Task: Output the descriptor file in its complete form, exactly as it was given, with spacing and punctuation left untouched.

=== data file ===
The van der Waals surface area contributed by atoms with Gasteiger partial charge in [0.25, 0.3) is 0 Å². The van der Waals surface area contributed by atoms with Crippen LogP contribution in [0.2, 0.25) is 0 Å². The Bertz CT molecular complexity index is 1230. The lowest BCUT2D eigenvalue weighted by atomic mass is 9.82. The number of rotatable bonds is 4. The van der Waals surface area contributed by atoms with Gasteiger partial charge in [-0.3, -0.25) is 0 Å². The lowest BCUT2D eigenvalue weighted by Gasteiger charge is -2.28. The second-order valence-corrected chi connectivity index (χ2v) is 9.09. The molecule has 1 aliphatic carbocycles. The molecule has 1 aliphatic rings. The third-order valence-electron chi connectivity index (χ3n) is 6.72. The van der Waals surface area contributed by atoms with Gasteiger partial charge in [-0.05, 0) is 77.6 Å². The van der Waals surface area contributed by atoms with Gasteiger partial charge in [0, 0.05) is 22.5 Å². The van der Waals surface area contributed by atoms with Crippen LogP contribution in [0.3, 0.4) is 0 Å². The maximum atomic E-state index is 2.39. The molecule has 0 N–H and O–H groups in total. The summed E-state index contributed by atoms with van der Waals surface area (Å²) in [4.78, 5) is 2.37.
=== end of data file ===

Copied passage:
The van der Waals surface area contributed by atoms with Gasteiger partial charge in [0.25, 0.3) is 0 Å². The van der Waals surface area contributed by atoms with Crippen LogP contribution in [0.2, 0.25) is 0 Å². The Bertz CT molecular complexity index is 1230. The lowest BCUT2D eigenvalue weighted by atomic mass is 9.82. The number of rotatable bonds is 4. The van der Waals surface area contributed by atoms with Gasteiger partial charge in [-0.3, -0.25) is 0 Å². The lowest BCUT2D eigenvalue weighted by Gasteiger charge is -2.28. The second-order valence-corrected chi connectivity index (χ2v) is 9.09. The molecule has 1 aliphatic carbocycles. The molecule has 1 aliphatic rings. The third-order valence-electron chi connectivity index (χ3n) is 6.72. The van der Waals surface area contributed by atoms with Gasteiger partial charge in [-0.05, 0) is 77.6 Å². The van der Waals surface area contributed by atoms with Gasteiger partial charge in [0, 0.05) is 22.5 Å². The van der Waals surface area contributed by atoms with Crippen LogP contribution in [0.3, 0.4) is 0 Å². The maximum atomic E-state index is 2.39. The molecule has 0 N–H and O–H groups in total. The summed E-state index contributed by atoms with van der Waals surface area (Å²) in [4.78, 5) is 2.37.